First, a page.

Case Study on SOSAD Navan
SOSAD Navan is based in bright, welcoming house on the outside of the town. Every caller is welcomed by a friendly face and a cup of tea as soon as they step inside the door. This informal setting helps create a safe environment for people who are at risk of suicide to come and get help and support.
The Navan branch of the organisation was set up in 2009 and is supported by Meath Volunteer Centre. They currently provide free professional counselling to over 25 clients, and phone line support to over 90 individuals. ‘We have clients from all age groups and walks of life with a range of different difficulties and worries. That’s the thing about depression – it’s across the board and it can affect anybody at anytime so it’s so important that everyone is aware of the signs.’
Marie Johnson spoke about why she set up the branch in Navan. ‘I lost my 17 year old son Brian to suicide on the 7th of September 2008. When it happened I couldn’t find anywhere to go. I was completely overwhelmed by his death and then had this terrible fear for my family and his friends’. She explained that people who have been bereaved by suicide are significantly more at risk that those who haven’t experienced it. ‘I wanted to do something positive in his memory. I met with Peter Moroney from SOSAD Drogheda in January 09 about setting up a sister branch in Navan. We had the launch in March secured the house in September, and it’s just gone from strength to strength since then.
In the last year, cases of suicide have increased by 25% with an average of 2 people dying each day by suicide. SOSAD has seen the profile of their clients changing since the recession. ‘We now have clients coming to us who are experiencing serious financial difficulties, men who have worked all their lives to build up their own business and now they are left with nothing. It’s not just that they can’t pay the ESB bill – they can’t afford to buy food! That’s how serious it is.’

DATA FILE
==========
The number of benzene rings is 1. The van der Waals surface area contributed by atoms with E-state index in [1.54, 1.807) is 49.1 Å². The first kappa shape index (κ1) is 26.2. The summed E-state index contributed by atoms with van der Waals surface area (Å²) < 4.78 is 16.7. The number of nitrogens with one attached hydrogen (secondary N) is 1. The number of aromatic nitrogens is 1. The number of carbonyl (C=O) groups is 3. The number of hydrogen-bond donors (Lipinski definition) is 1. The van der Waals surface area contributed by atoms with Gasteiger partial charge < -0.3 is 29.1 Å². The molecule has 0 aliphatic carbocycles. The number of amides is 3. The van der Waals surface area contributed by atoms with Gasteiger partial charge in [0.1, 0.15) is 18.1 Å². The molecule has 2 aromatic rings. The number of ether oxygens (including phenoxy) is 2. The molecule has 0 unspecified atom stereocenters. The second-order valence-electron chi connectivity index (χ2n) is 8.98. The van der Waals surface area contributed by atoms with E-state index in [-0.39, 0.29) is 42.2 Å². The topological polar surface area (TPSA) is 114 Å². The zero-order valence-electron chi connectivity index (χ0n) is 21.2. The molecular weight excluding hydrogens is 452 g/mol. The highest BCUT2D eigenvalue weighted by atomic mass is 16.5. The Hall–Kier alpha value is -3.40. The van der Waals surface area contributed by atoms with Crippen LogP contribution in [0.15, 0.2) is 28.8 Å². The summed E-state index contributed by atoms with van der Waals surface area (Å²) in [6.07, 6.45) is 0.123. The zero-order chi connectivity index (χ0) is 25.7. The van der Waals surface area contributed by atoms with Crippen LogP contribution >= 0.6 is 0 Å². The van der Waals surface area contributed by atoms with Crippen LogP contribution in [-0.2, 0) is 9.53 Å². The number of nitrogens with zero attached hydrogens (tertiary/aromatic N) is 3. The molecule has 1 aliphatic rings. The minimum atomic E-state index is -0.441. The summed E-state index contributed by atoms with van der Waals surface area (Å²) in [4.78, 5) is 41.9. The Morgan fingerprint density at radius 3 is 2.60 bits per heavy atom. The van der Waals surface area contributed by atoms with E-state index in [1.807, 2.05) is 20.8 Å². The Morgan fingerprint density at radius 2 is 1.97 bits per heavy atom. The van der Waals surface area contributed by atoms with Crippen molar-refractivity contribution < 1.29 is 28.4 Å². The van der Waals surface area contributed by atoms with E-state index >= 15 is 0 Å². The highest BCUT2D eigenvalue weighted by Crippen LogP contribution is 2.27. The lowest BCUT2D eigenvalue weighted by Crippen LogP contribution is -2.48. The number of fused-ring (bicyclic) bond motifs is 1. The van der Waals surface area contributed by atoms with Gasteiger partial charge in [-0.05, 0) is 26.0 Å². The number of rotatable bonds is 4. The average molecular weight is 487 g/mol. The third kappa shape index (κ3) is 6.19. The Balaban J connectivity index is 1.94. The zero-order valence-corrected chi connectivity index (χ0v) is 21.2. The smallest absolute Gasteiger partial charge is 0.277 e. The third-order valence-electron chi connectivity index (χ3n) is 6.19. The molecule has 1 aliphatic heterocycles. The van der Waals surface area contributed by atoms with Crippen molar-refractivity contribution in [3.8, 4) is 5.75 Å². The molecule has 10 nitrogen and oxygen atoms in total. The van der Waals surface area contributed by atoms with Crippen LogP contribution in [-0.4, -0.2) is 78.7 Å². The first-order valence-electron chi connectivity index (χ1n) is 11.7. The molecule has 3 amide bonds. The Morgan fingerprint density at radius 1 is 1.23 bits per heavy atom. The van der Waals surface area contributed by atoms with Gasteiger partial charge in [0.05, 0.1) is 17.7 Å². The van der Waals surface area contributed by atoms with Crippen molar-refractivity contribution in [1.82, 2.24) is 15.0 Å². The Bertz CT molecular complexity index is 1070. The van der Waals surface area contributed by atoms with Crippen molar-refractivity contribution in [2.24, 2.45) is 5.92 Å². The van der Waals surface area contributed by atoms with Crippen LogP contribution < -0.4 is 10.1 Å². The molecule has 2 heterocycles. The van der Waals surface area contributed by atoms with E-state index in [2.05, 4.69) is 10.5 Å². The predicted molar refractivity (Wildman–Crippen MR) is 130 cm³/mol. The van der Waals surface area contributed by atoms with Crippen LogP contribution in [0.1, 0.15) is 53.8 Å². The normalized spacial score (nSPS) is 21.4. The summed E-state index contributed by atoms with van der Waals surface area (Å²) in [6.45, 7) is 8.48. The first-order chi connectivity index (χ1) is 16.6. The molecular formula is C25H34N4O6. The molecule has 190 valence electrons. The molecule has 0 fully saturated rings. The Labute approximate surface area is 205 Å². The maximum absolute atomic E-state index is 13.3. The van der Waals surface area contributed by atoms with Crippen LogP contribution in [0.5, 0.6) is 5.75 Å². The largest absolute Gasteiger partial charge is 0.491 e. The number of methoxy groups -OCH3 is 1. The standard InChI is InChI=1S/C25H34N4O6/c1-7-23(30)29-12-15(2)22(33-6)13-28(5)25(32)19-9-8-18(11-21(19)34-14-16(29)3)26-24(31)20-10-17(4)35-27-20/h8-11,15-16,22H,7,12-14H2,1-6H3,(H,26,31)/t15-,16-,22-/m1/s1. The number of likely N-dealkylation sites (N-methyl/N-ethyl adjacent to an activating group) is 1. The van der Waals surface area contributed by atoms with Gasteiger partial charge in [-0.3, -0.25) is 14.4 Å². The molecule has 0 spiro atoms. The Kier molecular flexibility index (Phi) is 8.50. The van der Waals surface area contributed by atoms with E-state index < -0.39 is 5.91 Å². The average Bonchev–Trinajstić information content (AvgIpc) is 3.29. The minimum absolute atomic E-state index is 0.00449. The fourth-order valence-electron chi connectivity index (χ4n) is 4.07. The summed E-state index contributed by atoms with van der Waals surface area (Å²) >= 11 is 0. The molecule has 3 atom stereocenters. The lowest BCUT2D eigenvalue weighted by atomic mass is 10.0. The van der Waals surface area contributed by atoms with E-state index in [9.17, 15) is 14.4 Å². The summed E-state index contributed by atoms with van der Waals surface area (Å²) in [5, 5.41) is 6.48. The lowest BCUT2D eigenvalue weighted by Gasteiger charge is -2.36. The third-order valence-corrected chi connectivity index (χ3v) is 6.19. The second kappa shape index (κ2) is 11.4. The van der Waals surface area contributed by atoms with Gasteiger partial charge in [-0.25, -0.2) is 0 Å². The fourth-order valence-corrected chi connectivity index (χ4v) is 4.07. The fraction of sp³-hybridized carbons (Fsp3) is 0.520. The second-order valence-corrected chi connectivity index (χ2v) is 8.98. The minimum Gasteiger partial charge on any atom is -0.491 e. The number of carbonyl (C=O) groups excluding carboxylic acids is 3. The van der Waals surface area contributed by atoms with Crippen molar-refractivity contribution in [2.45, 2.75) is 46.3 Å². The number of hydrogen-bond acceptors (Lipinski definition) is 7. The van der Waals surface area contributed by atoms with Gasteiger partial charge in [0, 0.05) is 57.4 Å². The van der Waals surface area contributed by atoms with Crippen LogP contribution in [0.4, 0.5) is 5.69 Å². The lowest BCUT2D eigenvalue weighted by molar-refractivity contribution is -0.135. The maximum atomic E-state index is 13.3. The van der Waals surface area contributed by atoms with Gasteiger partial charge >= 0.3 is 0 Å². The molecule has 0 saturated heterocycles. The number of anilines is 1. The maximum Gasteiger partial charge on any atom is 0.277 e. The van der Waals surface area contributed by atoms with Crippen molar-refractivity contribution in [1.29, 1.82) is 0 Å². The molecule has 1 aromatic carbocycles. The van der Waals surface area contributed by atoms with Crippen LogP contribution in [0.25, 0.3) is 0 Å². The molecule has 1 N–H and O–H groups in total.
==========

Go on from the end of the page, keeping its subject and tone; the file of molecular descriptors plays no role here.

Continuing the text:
Marie urges volunteers to get involved ‘I’d say just come and give it a try – it’s not all doom and gloom! It’s wonderful to see the difference you can make to someone’s life by just having a cup of tea and a chat. It is a great comfort to those at risk of suicide to know that there is always someone at the end of the phone – even if they don’t ring us, it can sometimes be enough for them to know that we are here if they need us’.
Carmel is a volunteer who has been with SOSAD from the start, she explains what SOSAD means to her. ‘I remember on my birthday last year we were called out to an emergency call at 2am. We spent the rest of the night in the A&E in Navan and by the time I got home I was totally exhausted. Marie sent me a message when I got home saying ‘I know this wasn’t how you hoped to spend your birthday – but think that you probably saved a life tonight.’